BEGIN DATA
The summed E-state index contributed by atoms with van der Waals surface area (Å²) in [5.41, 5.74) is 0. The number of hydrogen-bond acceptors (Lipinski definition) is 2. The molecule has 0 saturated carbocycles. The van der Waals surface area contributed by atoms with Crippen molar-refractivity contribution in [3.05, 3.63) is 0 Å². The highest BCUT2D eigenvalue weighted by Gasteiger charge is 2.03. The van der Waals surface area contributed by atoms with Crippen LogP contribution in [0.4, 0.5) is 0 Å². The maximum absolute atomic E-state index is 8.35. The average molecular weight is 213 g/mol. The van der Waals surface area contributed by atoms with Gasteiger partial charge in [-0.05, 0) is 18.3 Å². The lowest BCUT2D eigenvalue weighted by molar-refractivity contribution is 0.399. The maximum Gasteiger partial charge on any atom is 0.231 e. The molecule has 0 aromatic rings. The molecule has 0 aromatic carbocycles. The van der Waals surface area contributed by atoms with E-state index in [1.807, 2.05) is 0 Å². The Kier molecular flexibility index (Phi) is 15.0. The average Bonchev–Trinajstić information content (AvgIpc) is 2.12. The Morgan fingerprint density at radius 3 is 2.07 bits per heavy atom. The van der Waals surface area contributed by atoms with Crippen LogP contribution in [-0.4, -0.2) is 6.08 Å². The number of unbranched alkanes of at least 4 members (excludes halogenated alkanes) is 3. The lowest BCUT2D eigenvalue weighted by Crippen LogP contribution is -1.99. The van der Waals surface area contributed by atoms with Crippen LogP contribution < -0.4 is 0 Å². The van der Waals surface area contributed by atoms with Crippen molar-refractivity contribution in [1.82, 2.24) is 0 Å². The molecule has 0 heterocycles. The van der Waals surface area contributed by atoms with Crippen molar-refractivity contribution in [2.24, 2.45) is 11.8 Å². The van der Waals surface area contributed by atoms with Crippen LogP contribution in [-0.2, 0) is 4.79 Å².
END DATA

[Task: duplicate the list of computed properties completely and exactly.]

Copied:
The summed E-state index contributed by atoms with van der Waals surface area (Å²) in [5.41, 5.74) is 0. The number of hydrogen-bond acceptors (Lipinski definition) is 2. The molecule has 0 saturated carbocycles. The van der Waals surface area contributed by atoms with Crippen molar-refractivity contribution in [3.05, 3.63) is 0 Å². The highest BCUT2D eigenvalue weighted by Gasteiger charge is 2.03. The van der Waals surface area contributed by atoms with Crippen LogP contribution in [0.4, 0.5) is 0 Å². The maximum absolute atomic E-state index is 8.35. The average molecular weight is 213 g/mol. The van der Waals surface area contributed by atoms with Gasteiger partial charge in [-0.05, 0) is 18.3 Å². The lowest BCUT2D eigenvalue weighted by molar-refractivity contribution is 0.399. The maximum Gasteiger partial charge on any atom is 0.231 e. The molecule has 0 aromatic rings. The molecule has 0 aromatic carbocycles. The van der Waals surface area contributed by atoms with E-state index in [1.807, 2.05) is 0 Å². The Kier molecular flexibility index (Phi) is 15.0. The average Bonchev–Trinajstić information content (AvgIpc) is 2.12. The Morgan fingerprint density at radius 3 is 2.07 bits per heavy atom. The van der Waals surface area contributed by atoms with Crippen LogP contribution in [-0.4, -0.2) is 6.08 Å². The number of unbranched alkanes of at least 4 members (excludes halogenated alkanes) is 3. The lowest BCUT2D eigenvalue weighted by Crippen LogP contribution is -1.99. The van der Waals surface area contributed by atoms with Crippen LogP contribution < -0.4 is 0 Å². The van der Waals surface area contributed by atoms with Crippen molar-refractivity contribution in [1.82, 2.24) is 0 Å². The molecule has 0 heterocycles. The van der Waals surface area contributed by atoms with Crippen molar-refractivity contribution in [2.24, 2.45) is 11.8 Å². The van der Waals surface area contributed by atoms with Crippen LogP contribution in [-0.2, 0) is 4.79 Å².